Having returned to Jefferson in 1841, Long purchased the structure and medical practice of his preceptor, George Grant. In 1850, Long sold the property to his cousin Dr. John David Long (1824 to 1875, general physician) when he and his family moved to Atlanta and later to Athens. Long’s original office building was a wooden structure that was demolished and replaced with a brick structure with walls four bricks thick in 1879 by a subsequent owner, Dr. James Bascomb Pendergrass (1851 to 1929). Pendergrass graduated from the Kentucky School of Medicine in Louisville, Kentucky, and served as President of the Jackson County Medical Association. The adjoining Pendergrass General Store was owned by his father, and Pendergrass worked in the store as a young man until he gained admission to medical school.39 The store housed a continuous mercantile operation for over 100 yr until incorporation into the museum complex in 1987.40
Since its inception in 1957 and for the subsequent 17 yr, the Crawford W. Long Museum was operated with resources from the Georgia Historical Commission, but in July 1975, the Georgia Department of Natural Resources determined that the museum would have to close as a result of financial cutbacks of state operating funds. To prevent closure, the Crawford W. Long Museum Association (CWLMA) and the City of Jefferson assumed ownership, and in 1979, the museum underwent its first renovation—sponsored by generous contributions from the Medical Association of Georgia (Atlanta, Georgia) and the Georgia Society of Anesthesiologists (Atlanta, Georgia). These enhancements were completed in 1987 and included an extensive expansion into the buildings on either side of the original museum. The Pendergrass General Store, an early Greek revival–style building, was an operating general mercantile establishment from the early 1800s until the mid-1970s. It is the only surviving pre–Civil War business structure in Jefferson.
The museum’s main building served as the medical office of physician James Thomas Stovall (1906 to 1957) from 1934 to 1957. A graduate of Georgia Medical School, he was exempted from serving during World War II by the governor, since he was the only physician in the area at the time. Originally built in 1893, this small, unadorned commercial structure was incorporated into the museum during the 1987 renovation-cum-expansion. It features a gift shop and visitor center, along with displays of photographs and maps of early Jefferson. A diorama in an adjacent medical gallery depicts the first painless operation performed under the influence of ether. Other areas on the first floor showcase Long’s family heirlooms, furniture, and personal items. In April 1988, the Georgia Trust for Historic Preservation presented the Crawford W. Long Museum with an Outstanding Rehabilitation Project award.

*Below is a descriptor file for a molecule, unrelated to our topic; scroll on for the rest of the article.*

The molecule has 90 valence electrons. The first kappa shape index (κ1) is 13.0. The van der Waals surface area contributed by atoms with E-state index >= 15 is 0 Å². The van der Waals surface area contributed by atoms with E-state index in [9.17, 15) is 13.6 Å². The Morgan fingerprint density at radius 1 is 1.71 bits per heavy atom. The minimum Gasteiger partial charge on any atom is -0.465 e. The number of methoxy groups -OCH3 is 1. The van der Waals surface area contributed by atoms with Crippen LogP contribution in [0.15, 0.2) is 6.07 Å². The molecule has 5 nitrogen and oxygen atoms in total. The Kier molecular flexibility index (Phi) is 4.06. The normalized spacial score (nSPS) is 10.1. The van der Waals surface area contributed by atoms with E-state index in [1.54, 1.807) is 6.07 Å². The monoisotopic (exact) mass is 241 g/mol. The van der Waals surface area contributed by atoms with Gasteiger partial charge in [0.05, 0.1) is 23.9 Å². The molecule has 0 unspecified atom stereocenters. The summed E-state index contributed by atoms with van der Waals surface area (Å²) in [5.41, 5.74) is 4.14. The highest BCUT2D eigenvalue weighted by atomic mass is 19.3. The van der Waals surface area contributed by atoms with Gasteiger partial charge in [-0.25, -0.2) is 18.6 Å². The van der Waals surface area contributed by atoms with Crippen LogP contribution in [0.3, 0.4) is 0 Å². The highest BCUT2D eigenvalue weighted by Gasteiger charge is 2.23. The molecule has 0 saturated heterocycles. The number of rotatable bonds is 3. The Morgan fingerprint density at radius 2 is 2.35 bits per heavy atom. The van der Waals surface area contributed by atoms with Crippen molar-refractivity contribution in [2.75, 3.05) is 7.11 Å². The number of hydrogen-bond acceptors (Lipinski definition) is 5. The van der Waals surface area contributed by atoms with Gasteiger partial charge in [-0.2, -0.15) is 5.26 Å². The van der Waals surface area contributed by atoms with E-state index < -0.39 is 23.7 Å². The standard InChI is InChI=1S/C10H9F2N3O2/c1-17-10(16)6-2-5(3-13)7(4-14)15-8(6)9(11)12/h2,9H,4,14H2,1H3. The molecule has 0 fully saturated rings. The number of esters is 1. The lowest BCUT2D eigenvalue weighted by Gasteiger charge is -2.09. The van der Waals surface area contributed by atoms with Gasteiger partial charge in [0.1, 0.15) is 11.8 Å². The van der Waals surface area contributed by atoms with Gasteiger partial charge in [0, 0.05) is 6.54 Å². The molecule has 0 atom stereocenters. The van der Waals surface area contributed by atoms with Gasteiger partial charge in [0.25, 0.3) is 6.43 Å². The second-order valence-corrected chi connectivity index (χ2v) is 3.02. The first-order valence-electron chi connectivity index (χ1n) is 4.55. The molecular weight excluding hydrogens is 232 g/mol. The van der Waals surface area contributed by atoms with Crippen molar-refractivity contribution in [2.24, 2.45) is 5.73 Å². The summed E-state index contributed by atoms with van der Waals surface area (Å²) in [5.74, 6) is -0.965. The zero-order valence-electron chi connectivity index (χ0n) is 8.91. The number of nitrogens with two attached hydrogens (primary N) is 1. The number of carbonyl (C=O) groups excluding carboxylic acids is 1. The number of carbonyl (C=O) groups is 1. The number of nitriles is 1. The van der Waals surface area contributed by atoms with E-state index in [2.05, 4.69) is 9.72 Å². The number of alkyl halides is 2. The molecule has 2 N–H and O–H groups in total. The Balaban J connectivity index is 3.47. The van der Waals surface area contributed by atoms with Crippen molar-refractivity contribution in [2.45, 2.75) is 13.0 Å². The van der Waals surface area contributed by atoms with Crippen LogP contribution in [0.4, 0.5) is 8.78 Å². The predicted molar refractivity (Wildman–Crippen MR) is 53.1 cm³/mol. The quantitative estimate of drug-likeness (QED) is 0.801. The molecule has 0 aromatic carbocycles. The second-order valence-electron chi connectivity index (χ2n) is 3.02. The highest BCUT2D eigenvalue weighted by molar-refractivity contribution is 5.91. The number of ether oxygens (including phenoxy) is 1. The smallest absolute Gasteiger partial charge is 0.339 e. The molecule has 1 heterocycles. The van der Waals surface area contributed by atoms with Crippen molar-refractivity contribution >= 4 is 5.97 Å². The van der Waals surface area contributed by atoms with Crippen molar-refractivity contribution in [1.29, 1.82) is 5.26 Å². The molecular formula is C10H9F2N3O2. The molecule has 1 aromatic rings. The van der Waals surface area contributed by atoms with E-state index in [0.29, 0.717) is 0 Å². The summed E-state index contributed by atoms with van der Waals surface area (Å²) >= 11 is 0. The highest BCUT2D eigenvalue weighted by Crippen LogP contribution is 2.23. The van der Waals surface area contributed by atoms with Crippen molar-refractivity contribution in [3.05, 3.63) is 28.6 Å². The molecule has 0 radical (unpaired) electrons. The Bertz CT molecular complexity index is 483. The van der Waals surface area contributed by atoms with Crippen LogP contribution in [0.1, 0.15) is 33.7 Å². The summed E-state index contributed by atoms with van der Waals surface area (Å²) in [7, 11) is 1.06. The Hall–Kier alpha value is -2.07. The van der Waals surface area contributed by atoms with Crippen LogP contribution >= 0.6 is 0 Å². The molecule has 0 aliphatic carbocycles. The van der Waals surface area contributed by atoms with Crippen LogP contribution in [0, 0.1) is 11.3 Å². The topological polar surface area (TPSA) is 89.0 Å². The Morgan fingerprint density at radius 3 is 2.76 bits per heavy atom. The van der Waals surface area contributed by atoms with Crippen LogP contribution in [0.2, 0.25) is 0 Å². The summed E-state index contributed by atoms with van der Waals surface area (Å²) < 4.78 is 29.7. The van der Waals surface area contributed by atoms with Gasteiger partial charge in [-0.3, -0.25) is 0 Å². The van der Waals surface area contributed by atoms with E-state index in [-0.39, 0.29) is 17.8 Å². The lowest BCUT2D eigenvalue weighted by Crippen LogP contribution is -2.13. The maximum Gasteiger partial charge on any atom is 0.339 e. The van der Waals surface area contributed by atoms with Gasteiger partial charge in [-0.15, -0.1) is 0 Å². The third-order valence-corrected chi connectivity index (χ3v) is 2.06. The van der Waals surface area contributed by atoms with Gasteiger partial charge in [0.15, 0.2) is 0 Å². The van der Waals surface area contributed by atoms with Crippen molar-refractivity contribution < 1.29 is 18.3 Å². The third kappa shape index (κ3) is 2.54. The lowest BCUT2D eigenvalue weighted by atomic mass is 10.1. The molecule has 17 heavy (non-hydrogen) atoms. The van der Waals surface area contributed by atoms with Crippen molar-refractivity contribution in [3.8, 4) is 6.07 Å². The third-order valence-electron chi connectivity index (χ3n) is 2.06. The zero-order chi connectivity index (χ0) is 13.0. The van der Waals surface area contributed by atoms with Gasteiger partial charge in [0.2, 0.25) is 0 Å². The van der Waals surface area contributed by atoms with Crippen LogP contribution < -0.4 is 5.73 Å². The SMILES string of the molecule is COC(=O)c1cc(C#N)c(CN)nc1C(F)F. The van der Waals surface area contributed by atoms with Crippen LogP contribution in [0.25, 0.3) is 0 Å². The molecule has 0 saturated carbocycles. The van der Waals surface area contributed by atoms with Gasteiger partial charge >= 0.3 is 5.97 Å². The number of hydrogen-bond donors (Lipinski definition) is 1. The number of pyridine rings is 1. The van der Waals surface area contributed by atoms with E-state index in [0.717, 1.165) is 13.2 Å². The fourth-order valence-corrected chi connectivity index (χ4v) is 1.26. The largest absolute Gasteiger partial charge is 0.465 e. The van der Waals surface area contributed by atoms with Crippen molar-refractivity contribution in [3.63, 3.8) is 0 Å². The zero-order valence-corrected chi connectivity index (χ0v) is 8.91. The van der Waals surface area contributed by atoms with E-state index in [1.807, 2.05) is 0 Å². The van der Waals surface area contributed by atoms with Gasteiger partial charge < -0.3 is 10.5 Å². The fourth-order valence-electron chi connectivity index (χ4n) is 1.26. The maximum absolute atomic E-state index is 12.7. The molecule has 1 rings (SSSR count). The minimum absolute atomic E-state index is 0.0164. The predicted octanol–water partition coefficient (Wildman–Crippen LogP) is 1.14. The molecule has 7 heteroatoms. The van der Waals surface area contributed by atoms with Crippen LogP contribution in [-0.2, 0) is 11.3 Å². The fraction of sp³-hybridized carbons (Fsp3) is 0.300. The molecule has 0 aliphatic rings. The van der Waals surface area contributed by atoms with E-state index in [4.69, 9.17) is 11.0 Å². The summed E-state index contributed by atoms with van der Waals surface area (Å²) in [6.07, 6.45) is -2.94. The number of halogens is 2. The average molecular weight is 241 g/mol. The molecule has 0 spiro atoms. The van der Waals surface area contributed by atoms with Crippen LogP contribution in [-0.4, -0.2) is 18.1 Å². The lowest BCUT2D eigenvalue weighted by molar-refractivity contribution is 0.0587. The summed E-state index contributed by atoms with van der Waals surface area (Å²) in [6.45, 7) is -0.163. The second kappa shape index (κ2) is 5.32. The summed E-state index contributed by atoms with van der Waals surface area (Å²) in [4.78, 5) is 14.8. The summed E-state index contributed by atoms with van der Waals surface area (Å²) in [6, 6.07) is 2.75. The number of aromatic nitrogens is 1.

After over 20 yr, the historic structures were once again in need of repair, and in September 2007, the CWLMA voted to transfer the assets of the museum to the City of Jefferson, Georgia. The city obtained a $100,000 grant from the Appalachian Regional Commission (Washington, D.C.) to supplement existing association funds to complete major structural renovations and upgrade its exhibits over 19 months. An integral part of the museum’s three-building complex, the Pendergrass General Store was elevated and made level as part of the renovations. Structural brick was repaired, a new roof was installed, windows were replaced to eliminate water intrusion and peeling plaster, and new wiring and lighting were installed throughout. After being made structurally sound and filled with historic exhibits, the museum reopened to the public on January 9, 2010.41–43
While the city of Jefferson provides the basic annual operating budget to cover staffing and building maintenance, the CWLMA operates the gift shop and otherwise supports the museum financially through exhibits and special events (e.g., horse-drawn carriage rides at Christmas, historic cemetery tours, and a 200th birthday celebration, among others).
Museum records indicate that an initial collection of anesthesia machines and inhalers was partly transferred, partly on loan, from the Wood Library-Museum of Anesthesiology (Schaumburg, Illinois),44 and artifacts related to early medical practice were transferred from the National Museum of Natural History (Smithsonian Institution, Washington, D.C.)45 and the American Museum of Natural History (New York, New York).45 The bulk of the Long family artifacts was received in 1968 as a generous gift from Mrs. Elizabeth Swift Tutt (1888 to 1976), grandniece of Crawford W. Long. The inside of the Pendergrass General Store holds collections donated by Drs. Morgan Raiford (1912 to 1994), James Stovall (1906 to 1957), and Sumner Smith (1918 to 1999)—these include medical instruments, apothecary bottles, documents, books, hotel ledgers and early farming and housekeeping artifacts. Some of these were donated by local families who support the museum. In 1988, the Department of Anesthesiology at Emory University (Atlanta, Georgia) donated a few anesthesia machines and gas tanks, while the Crawford Long Society of Medical Students from Emory University donated another anesthesia machine in 2015. These were most useful in creating the Development of Anesthesia exhibit, a popular section with visitors who wish to learn about anesthesia equipment used in the more recent past. Museum collections include displays of early inhalation masks and dropper bottles, handheld inhalation devices, and 11 anesthesia machines that span almost a century (1914 to 2002).